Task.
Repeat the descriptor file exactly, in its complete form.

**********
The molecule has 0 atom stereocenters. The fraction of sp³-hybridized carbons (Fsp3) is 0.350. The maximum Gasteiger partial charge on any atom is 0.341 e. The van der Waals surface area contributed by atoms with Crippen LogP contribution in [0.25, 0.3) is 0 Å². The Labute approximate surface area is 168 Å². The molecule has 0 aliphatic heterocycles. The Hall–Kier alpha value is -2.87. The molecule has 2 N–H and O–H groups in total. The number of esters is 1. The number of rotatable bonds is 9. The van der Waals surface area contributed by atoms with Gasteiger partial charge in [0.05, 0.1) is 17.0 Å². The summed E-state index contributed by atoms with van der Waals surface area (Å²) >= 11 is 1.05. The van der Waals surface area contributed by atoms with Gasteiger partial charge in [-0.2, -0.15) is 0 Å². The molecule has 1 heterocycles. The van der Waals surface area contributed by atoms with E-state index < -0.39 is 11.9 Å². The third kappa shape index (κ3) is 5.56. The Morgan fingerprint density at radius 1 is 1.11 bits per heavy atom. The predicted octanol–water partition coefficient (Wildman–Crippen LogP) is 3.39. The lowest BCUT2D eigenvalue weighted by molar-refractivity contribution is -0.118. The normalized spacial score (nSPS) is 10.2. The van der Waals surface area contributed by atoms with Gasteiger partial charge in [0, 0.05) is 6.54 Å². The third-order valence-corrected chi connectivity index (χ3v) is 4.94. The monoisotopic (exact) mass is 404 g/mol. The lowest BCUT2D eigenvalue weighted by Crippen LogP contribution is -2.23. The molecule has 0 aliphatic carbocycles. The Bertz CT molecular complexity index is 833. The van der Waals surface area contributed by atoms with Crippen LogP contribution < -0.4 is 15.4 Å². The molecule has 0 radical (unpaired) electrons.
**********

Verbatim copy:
The molecule has 0 atom stereocenters. The fraction of sp³-hybridized carbons (Fsp3) is 0.350. The maximum Gasteiger partial charge on any atom is 0.341 e. The van der Waals surface area contributed by atoms with Crippen LogP contribution in [0.25, 0.3) is 0 Å². The Labute approximate surface area is 168 Å². The molecule has 0 aliphatic heterocycles. The Hall–Kier alpha value is -2.87. The molecule has 2 N–H and O–H groups in total. The number of esters is 1. The number of rotatable bonds is 9. The van der Waals surface area contributed by atoms with Gasteiger partial charge in [0.05, 0.1) is 17.0 Å². The summed E-state index contributed by atoms with van der Waals surface area (Å²) >= 11 is 1.05. The van der Waals surface area contributed by atoms with Gasteiger partial charge in [-0.2, -0.15) is 0 Å². The molecule has 1 heterocycles. The van der Waals surface area contributed by atoms with E-state index < -0.39 is 11.9 Å². The third kappa shape index (κ3) is 5.56. The Morgan fingerprint density at radius 1 is 1.11 bits per heavy atom. The predicted octanol–water partition coefficient (Wildman–Crippen LogP) is 3.39. The lowest BCUT2D eigenvalue weighted by molar-refractivity contribution is -0.118. The normalized spacial score (nSPS) is 10.2. The van der Waals surface area contributed by atoms with Gasteiger partial charge in [0, 0.05) is 6.54 Å². The third-order valence-corrected chi connectivity index (χ3v) is 4.94. The monoisotopic (exact) mass is 404 g/mol. The lowest BCUT2D eigenvalue weighted by Crippen LogP contribution is -2.23. The molecule has 0 aliphatic carbocycles. The Bertz CT molecular complexity index is 833. The van der Waals surface area contributed by atoms with Crippen LogP contribution < -0.4 is 15.4 Å². The molecule has 0 radical (unpaired) electrons.